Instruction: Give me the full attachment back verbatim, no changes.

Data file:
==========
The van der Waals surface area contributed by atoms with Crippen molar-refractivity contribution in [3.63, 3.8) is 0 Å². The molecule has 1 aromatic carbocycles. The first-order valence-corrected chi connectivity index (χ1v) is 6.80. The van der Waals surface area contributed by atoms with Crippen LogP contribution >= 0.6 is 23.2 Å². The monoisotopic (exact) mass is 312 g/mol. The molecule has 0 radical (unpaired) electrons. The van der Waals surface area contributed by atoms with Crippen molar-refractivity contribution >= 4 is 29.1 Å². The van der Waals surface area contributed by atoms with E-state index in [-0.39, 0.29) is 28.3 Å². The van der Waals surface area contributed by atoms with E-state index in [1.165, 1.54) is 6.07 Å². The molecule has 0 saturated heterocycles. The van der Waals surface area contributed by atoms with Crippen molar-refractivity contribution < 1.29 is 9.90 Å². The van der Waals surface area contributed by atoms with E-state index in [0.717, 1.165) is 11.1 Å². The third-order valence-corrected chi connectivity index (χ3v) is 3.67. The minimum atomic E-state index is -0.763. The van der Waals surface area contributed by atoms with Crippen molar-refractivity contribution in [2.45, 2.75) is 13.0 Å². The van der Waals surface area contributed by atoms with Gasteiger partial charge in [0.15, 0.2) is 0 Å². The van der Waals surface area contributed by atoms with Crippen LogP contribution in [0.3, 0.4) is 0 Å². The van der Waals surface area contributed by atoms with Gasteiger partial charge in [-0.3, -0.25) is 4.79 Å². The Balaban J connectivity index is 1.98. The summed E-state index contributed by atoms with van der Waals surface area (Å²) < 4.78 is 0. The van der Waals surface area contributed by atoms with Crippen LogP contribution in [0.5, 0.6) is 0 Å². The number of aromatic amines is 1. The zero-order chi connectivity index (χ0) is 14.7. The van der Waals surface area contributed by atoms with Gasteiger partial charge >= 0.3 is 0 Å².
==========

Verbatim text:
The van der Waals surface area contributed by atoms with Crippen molar-refractivity contribution in [3.63, 3.8) is 0 Å². The molecule has 1 aromatic carbocycles. The first-order valence-corrected chi connectivity index (χ1v) is 6.80. The van der Waals surface area contributed by atoms with Crippen LogP contribution >= 0.6 is 23.2 Å². The monoisotopic (exact) mass is 312 g/mol. The molecule has 0 radical (unpaired) electrons. The van der Waals surface area contributed by atoms with Crippen molar-refractivity contribution >= 4 is 29.1 Å². The van der Waals surface area contributed by atoms with E-state index in [-0.39, 0.29) is 28.3 Å². The van der Waals surface area contributed by atoms with E-state index in [1.165, 1.54) is 6.07 Å². The molecule has 0 saturated heterocycles. The van der Waals surface area contributed by atoms with Crippen molar-refractivity contribution < 1.29 is 9.90 Å². The van der Waals surface area contributed by atoms with E-state index in [0.717, 1.165) is 11.1 Å². The third-order valence-corrected chi connectivity index (χ3v) is 3.67. The minimum atomic E-state index is -0.763. The van der Waals surface area contributed by atoms with Crippen molar-refractivity contribution in [2.45, 2.75) is 13.0 Å². The van der Waals surface area contributed by atoms with Gasteiger partial charge in [0.15, 0.2) is 0 Å². The van der Waals surface area contributed by atoms with Crippen LogP contribution in [0.3, 0.4) is 0 Å². The van der Waals surface area contributed by atoms with Gasteiger partial charge in [-0.3, -0.25) is 4.79 Å². The Balaban J connectivity index is 1.98. The summed E-state index contributed by atoms with van der Waals surface area (Å²) < 4.78 is 0. The van der Waals surface area contributed by atoms with Crippen LogP contribution in [0.5, 0.6) is 0 Å². The number of aromatic amines is 1. The zero-order chi connectivity index (χ0) is 14.7. The van der Waals surface area contributed by atoms with Gasteiger partial charge >= 0.3 is 0 Å².